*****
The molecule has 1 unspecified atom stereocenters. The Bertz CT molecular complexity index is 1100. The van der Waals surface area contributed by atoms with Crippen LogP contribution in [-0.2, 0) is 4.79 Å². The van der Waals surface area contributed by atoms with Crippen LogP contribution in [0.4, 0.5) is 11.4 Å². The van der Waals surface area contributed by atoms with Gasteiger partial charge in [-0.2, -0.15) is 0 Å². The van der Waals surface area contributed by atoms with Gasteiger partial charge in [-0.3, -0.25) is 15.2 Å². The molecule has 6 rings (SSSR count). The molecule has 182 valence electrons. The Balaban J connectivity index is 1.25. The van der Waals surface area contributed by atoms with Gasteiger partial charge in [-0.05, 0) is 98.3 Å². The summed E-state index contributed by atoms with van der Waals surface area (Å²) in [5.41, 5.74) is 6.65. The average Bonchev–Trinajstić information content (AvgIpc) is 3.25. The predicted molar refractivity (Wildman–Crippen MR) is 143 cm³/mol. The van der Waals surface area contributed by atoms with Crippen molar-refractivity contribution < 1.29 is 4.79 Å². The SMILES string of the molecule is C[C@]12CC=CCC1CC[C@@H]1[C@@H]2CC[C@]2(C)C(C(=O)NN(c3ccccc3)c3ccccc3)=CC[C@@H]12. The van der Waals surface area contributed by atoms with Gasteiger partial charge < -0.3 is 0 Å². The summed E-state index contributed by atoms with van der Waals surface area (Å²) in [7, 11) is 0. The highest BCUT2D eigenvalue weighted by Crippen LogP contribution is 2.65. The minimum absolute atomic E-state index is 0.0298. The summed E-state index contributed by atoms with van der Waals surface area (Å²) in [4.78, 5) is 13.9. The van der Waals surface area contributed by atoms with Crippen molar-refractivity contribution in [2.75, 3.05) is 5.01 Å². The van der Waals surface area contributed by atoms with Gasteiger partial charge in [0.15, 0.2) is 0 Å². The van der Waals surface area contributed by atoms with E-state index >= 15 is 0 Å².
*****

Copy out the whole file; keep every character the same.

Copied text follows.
The molecule has 1 unspecified atom stereocenters. The Bertz CT molecular complexity index is 1100. The van der Waals surface area contributed by atoms with Crippen LogP contribution in [-0.2, 0) is 4.79 Å². The van der Waals surface area contributed by atoms with Crippen LogP contribution in [0.4, 0.5) is 11.4 Å². The van der Waals surface area contributed by atoms with Gasteiger partial charge in [-0.2, -0.15) is 0 Å². The van der Waals surface area contributed by atoms with Gasteiger partial charge in [-0.3, -0.25) is 15.2 Å². The molecule has 6 rings (SSSR count). The molecule has 182 valence electrons. The Balaban J connectivity index is 1.25. The van der Waals surface area contributed by atoms with Gasteiger partial charge in [-0.05, 0) is 98.3 Å². The summed E-state index contributed by atoms with van der Waals surface area (Å²) in [5.41, 5.74) is 6.65. The average Bonchev–Trinajstić information content (AvgIpc) is 3.25. The predicted molar refractivity (Wildman–Crippen MR) is 143 cm³/mol. The van der Waals surface area contributed by atoms with Crippen molar-refractivity contribution < 1.29 is 4.79 Å². The SMILES string of the molecule is C[C@]12CC=CCC1CC[C@@H]1[C@@H]2CC[C@]2(C)C(C(=O)NN(c3ccccc3)c3ccccc3)=CC[C@@H]12. The van der Waals surface area contributed by atoms with Gasteiger partial charge < -0.3 is 0 Å². The summed E-state index contributed by atoms with van der Waals surface area (Å²) in [7, 11) is 0. The highest BCUT2D eigenvalue weighted by Crippen LogP contribution is 2.65. The minimum absolute atomic E-state index is 0.0298. The summed E-state index contributed by atoms with van der Waals surface area (Å²) in [4.78, 5) is 13.9. The van der Waals surface area contributed by atoms with Crippen molar-refractivity contribution in [2.75, 3.05) is 5.01 Å². The van der Waals surface area contributed by atoms with Gasteiger partial charge in [0.15, 0.2) is 0 Å². The van der Waals surface area contributed by atoms with E-state index >= 15 is 0 Å².